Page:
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How The Migration From Cloud to Edge Powers Tomorrow’s Smart Homes – Datanami

(Andrey Suslov’/Shuttersock)

The edge is here to stay. The next generation of data processing is growing from strength to strength – reaching $274 billion in value by 2025 – with major benefits including better data management and security, lower connectivity costs, and reliable, uninterrupted connection. Edge computing, in my mind, is the logical successor to cloud computing, and it’s especially exciting to consider the implications for the Internet of Things (IoT).

As devices more often process data at the edge rather than in the cloud, experts believe the evolution will pave the way for increased artificial intelligence (AI) and analytics. The one-two punch of smarter devices with faster edge connections looks set to change our interactions with devices entirely. Consider, for example, door locks with instant facial recognition or smart induction stoves that automatically change cooking temperature. Increasingly, more autonomous devices will be able to make decisions on the behalf of users.

Let’s look at how the great cloud to edge migration powers the smart homes of tomorrow.

Smarter Devices, Smarter Homes

The concept of smart homes has always captured the popular imagination. However, it might not be the stuff of science fiction for much longer. Devices like Amazon’s Alexa and Google’s Home have grown rapidly in just a few short years and consumers are becoming more accustomed to smart devices within the modern home.

Smart devices, such as Amazon Alexa, will power the smart home of the future (seewhatmitchsee/Shutterstock)

Smart home or home automation is the process of automatically controlling different appliances or devices and programing them to replace several human interactions for handling essential functions. The connected sensors and devices are operated via IoT supported platforms, providing connectivity and control to them worldwide.

By 2025, IDC estimates that there will be more than 55 billion connected devices, with 75% of them connected to an IoT platform. And more of these devices are finding their way into the home. However, with more devices comes more data. IDC estimates that connected IoT devices will soon generate up to 73 zettabytes of data. Today’s centralized cloud networks may become overloaded with traffic due to such a spike in data. Therefore, edge computing’s distributed IT architecture may help to combat the impending data rush by transferring information to the network periphery.

In addition to storage benefits, smarter devices are also driving this migration from cloud to edge. Consider that devices are more often loaded with AI-optimized chipsets. These chips are smaller, more economical and less power-consuming. As a result, they enable devices to handle far more processes internally rather than externally, reducing the need to offload unnecessary processes to the cloud.

Closer to the Edge

There are several benefits that edge processing offers smart home devices. First, let’s look at the important issue of congestion. As touched upon, edge computing will help the wide-area network handle the extra load. Therefore, users will be able to save time and money by reducing the amount of bandwidth. In the age of mobile computing and IoT, this is a big obstacle. Edge devices analyze, filter and compress data locally rather than overload the network with relatively irrelevant raw data.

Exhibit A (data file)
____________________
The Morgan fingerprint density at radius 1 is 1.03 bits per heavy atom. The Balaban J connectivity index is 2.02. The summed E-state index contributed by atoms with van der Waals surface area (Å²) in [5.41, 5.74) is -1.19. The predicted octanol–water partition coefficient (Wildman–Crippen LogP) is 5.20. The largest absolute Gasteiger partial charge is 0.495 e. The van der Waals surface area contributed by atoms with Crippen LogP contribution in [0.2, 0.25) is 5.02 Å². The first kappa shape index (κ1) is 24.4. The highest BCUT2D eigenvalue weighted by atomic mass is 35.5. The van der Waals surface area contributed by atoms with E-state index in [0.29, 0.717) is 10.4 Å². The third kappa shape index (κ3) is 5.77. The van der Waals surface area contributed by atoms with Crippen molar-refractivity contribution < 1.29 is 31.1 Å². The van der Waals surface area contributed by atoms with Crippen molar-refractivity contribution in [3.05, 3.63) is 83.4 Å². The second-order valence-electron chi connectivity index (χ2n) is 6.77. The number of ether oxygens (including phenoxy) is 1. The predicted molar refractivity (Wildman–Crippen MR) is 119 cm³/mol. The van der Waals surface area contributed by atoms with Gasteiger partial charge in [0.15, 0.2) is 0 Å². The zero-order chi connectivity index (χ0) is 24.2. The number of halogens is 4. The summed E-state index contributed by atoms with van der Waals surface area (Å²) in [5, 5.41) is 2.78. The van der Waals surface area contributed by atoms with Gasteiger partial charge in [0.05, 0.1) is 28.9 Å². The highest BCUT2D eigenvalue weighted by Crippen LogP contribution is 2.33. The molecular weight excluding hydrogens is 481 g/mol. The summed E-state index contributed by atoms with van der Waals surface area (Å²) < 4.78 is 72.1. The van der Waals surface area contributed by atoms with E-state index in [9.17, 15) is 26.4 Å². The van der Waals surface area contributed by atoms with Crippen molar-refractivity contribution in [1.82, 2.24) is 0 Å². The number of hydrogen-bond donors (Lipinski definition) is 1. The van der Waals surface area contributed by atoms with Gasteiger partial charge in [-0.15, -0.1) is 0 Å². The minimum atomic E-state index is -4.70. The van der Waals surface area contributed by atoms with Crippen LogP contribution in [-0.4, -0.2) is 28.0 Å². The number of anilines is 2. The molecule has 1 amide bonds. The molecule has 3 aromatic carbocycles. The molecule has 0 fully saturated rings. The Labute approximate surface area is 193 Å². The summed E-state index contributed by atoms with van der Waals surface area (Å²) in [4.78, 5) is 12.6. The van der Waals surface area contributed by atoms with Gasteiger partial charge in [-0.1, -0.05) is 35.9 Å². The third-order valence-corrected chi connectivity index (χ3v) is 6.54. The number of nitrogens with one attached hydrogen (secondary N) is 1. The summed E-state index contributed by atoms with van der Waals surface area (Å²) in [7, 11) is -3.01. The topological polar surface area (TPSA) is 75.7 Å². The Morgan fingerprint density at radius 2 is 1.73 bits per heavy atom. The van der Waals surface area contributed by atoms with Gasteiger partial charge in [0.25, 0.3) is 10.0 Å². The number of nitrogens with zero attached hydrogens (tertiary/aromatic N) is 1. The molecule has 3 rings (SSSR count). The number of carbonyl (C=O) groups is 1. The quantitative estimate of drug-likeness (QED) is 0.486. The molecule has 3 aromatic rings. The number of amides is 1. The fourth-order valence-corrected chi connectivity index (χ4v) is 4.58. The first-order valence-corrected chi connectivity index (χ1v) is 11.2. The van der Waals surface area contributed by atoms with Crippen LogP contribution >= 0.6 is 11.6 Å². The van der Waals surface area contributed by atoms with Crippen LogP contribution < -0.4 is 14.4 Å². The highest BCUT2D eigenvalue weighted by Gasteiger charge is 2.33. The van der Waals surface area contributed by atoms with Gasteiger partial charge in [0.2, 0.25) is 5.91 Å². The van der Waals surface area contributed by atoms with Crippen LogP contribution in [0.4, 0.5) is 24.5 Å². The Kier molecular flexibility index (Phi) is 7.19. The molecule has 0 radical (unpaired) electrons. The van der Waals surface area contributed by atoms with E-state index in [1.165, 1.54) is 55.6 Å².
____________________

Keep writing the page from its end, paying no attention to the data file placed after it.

Homes are on the edge too (TAW4/Shutterstock)

Second, consider the latency benefits of such a shift. Because of the physical proximity, the time-to-action is reduced when data processing takes place locally rather than at a remote data center or cloud. IoT and mobile endpoints can respond to important information in near real-time since data processing and storage will take place at or near edge devices. This is vital in case of an emergency, like a home alarm system triggering an automatic call for help in case of fire.

Third, we mustn’t overlook security. Edge computing’s higher speed and lower latency mean there’s less downtime and disruption, leaving fewer opportunities to compromise data in transit. Moreover, platforms which assist edge computing communication are maturing.

These multiple benefits – backed by smarter and faster devices – look set to transform tomorrow’s smart home. For example, connected security cameras could stream ultra high definition video at lower costs. Further, loaded with AI, such cameras could identify people and count passing traffic. Likewise, smart home assistants could also perform more complex tasks and calculations, becoming more helpful.

The Best Is Yet to Come

We’re truly living in the golden age of technology. In my view, edge devices packed with AI and advanced analytics will usher in capabilities unlike we’ve seen inside the home. These devices are poised to make life more convenient, efficient and digitally secure.

It must be said that cloud computing is a remarkable technology that has enabled the IoT to get to this point. But edge computing builds on it and brings the sector to new heights. These improvements will help smart home enthusiasts use their devices to their full potential.

Edge computing is still in its early stages, but it’s sure to be widespread before long. When it becomes the standard, the smart homes of tomorrow will be more useful and intuitive than ever.

About the author: Carsten Rhod Gregersen is the CEO and Founder of Nabto, the company providing a peer-to-peer (P2P) based platform to IoT devices. Carsten counts almost two decades of experience leading software and innovation companies with an aim to create technology that makes the world a better place – one line of code at a time.

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This UrIoTNews article is syndicated fromGoogle News

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